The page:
How did your career changes come about? Were they intentional, or were they more related to opportunities that came your way?
They were all very intentional. I thought a lot about what I wanted to do next and I always had a through line in terms of my actions and goals. Working at a bank, I realized I would be better in consulting, learning transferable skills. I wanted to understand the business of making films, so I moved to an entertainment company. At this point I had a team working for me, but not much skill at how to manage teams. I still wanted to work in the entertainment space, but I also wanted to learn to be a better manager, so I went back to consulting in the entertainment industry. That job was always going to be for a short period as an opportunity to transition. Once I had my first child, I wanted the ability to choose my projects and be involved in the creative side of the business. By then I had built the reputation and skill sets I needed to do just that. Each move I made was because I wanted to round out my skill sets or work in a specific industry.
Which project or job have you enjoyed the most?
Working for Andrew Lloyd Webber’s “Really Useful Group” was possibly my favorite role. It was so intensely British. My job there was what I know how to do best. I was the jack of all trades project manager and I diagnosed problems and fixed them. Musical theater is like nothing else; you encounter very interesting, passionate personalities. I was the middle man between creative and business types, which I really enjoyed. Andrew Lloyd Webber was producing music for Phantom of the Opera 2 in the next room, so that was really amazing, and I got free tickets to all the shows!
What advice would you offer current students?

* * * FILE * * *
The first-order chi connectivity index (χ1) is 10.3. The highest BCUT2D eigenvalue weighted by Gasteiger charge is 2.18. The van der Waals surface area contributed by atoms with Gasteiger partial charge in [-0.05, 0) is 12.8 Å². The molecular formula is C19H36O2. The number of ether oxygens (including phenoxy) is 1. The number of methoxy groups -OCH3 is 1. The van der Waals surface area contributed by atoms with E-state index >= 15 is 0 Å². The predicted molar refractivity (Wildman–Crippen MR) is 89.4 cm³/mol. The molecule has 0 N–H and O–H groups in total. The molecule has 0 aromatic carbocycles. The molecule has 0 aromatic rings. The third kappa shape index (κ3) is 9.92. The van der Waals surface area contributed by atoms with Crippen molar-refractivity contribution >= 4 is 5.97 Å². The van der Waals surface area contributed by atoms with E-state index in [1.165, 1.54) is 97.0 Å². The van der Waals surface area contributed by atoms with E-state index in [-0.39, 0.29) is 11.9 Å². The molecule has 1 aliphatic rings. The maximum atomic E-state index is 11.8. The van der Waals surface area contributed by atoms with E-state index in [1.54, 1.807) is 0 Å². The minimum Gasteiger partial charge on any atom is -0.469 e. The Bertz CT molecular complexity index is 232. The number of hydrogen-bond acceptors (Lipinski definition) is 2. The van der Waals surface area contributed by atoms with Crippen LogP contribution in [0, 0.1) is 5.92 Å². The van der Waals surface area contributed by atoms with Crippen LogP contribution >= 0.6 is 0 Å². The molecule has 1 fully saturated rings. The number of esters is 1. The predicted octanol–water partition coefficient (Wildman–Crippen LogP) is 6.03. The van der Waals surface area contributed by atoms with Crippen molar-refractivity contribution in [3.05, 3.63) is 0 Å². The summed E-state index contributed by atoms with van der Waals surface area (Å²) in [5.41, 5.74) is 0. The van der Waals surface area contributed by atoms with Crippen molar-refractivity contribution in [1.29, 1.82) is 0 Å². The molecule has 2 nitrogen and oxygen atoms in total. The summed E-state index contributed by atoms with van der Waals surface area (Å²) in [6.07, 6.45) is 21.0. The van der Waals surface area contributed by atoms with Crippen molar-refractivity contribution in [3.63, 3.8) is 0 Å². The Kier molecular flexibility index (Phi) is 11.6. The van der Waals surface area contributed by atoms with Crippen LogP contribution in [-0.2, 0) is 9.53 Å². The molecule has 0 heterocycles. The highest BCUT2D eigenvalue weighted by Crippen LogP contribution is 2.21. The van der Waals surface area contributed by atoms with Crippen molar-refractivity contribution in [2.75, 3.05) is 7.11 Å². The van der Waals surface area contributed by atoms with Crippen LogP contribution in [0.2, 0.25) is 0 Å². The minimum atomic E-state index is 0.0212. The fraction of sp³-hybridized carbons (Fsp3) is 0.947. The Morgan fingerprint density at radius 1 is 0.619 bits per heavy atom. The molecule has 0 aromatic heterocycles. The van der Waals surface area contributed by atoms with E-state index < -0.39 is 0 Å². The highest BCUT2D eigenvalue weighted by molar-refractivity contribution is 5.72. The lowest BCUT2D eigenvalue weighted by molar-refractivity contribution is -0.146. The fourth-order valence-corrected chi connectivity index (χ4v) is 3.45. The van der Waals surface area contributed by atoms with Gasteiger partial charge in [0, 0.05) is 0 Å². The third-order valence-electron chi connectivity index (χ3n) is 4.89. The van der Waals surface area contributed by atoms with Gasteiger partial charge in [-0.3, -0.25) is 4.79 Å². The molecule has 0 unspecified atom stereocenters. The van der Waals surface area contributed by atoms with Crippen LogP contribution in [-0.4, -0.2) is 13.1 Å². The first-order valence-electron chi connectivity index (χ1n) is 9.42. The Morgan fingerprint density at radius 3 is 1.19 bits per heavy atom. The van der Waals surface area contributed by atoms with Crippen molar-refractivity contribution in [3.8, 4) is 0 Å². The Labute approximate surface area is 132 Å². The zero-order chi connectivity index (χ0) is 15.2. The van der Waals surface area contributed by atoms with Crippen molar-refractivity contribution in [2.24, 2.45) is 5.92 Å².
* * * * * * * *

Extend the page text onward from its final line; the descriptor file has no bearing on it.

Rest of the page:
Do something in your spare time to learn more about an industry you enjoy. When I left Arthur Andersen it was 2001 and a manager I knew told me he didn’t understand why I would leave such a secure job on a wild hair. Three months later Enron exploded, and a lot changed for everyone at that firm. If you aren’t enjoying what you are doing, don’t stay where you are just because you think it is a sure thing, because it may not be. Nothing is anymore. Push yourself in that first job as hard as you did when you were a student. You are never going to have less responsibility than at the beginning of your career, so it is a great time to pour your energies into work and build a solid reputation. That said, set goals for yourself outside of work and don’t lose that other part of your life. Whether it be physical goals, travel plans, learning a new language, or something else, just don’t lose the other layers that make you fulfilled and stimulate you. In every job you do, if you see your boss’s job and don’t want that for yourself, then you are probably in the wrong place. As long as you know you are only there for a short period of time, it is okay, just make sure you know your exit strategy. One of my greatest friends in BHP, Carrie Rippstein Show, sent me an email that first year of work when I was an analyst and absolutely in the thick of what felt like complete drudgery – long hours of detailed boring work. Of course I now realize the skills I learned on that job were very important and helpful later, but none-the-less, it was a tough time. The email included a quote that said, “He who masters the grey every day is a hero.” I really loved that line and it got me through some long afternoons.